Blue Line

News
VIDEO TRACKER


June 12, 2014
By Scott Pattison

It’s April in Edmonton and the weather is more conducive for those who make their living stealing the vehicles of unsuspecting recreation centre visitors.

Southwest Patrol members have responded to far too many “theft-of” calls at the south-side sports complex. The file is soon dropped on Edmonton Police Service (EPS) Cst. Blake Schols’ desk. After overcoming numerous technical issues on site to obtain and study locker room and parking lot video, he quickly identifies a suspect familiar to him from his street work.

The tech-savvy constable confirms, with help from the video, that the young offender appears to be responsible for multiple vehicle thefts.

Once Schols identifies his suspect, additional team members jump on board to solicit complainant statements and move the investigation forward so charges can be laid.

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“I’ve always had a passion for technology and getting involved in security installation complemented that,” said Schols, who formerly worked for a private security surveillance company.

“When I became a police officer in December 2009, I began to notice how vitally important video surveillance footage could be in helping police to solve crimes.”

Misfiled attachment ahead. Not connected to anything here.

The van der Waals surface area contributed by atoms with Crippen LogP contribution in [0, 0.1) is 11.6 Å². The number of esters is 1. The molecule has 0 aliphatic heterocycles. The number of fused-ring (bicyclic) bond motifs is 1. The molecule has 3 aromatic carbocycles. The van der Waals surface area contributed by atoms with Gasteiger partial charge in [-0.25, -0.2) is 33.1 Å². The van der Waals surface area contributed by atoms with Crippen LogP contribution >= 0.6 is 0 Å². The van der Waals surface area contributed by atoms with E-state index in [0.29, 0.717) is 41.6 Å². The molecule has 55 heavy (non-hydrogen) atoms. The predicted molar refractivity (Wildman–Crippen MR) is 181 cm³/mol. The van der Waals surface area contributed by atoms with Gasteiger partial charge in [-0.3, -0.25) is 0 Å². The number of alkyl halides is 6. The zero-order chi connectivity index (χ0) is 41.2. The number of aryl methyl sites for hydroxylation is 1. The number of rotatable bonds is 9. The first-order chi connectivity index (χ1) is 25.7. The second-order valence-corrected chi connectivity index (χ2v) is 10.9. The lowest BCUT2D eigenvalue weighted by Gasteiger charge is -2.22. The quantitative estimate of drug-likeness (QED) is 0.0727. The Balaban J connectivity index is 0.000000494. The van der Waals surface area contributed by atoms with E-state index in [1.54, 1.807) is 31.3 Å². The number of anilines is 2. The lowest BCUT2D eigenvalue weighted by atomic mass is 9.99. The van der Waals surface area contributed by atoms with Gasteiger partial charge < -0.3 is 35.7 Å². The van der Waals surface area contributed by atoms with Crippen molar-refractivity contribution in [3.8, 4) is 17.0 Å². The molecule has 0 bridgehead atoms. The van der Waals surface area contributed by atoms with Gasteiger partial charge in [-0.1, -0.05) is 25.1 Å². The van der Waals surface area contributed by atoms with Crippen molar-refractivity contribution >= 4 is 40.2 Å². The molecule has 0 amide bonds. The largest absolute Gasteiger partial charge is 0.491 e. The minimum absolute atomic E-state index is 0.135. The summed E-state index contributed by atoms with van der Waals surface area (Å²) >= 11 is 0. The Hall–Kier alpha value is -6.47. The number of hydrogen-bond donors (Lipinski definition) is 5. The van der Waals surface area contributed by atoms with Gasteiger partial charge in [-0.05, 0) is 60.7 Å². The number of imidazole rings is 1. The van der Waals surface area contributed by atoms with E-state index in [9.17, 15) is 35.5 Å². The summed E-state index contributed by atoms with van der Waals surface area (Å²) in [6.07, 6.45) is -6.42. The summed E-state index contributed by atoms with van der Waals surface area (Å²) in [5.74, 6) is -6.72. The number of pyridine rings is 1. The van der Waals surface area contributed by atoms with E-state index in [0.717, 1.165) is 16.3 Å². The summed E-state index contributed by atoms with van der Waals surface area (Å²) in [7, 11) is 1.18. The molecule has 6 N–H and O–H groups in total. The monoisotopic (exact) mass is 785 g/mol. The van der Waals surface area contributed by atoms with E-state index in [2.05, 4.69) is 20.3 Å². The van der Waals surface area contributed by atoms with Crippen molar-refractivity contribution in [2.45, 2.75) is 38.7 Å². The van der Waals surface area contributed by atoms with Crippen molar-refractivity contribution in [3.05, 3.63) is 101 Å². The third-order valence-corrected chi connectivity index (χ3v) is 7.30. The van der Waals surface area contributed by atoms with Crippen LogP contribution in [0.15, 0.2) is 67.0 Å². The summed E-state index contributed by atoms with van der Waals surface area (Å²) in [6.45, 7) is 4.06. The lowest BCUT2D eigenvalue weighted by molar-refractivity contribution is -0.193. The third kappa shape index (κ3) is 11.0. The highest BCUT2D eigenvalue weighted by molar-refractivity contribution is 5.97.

The importance of that role isn’t lost on one of its principal supporters, EPS Insp. Brad Macdonald.

“It’s up to us to identify crime series and trends and having regular access to important video evidence now enhances our crime management efforts,” explains Macdonald.

“Our chief Crown prosecutor estimates he sees a 30 per cent increase in guilty pleas when quality video evidence is discussed in docket court. That’s huge for us.”

Schols misses “working the street” and attending “high priority” calls on occasion, but enjoys helping his team identify and interrupt a crime spree before it escalates.

“There’s a certain level of satisfaction in putting people behind bars for longer periods of time by delivering valuable video evidence to the Crown that increases the chances for a full conviction,” says Schols. “In the bigger picture, that’s helping to keep our streets safe.”

BIO

Scott Pattison is a communications advisor with the EPS Media Relations Unit. Contact: scott.pattison@edmontonpolice.ca .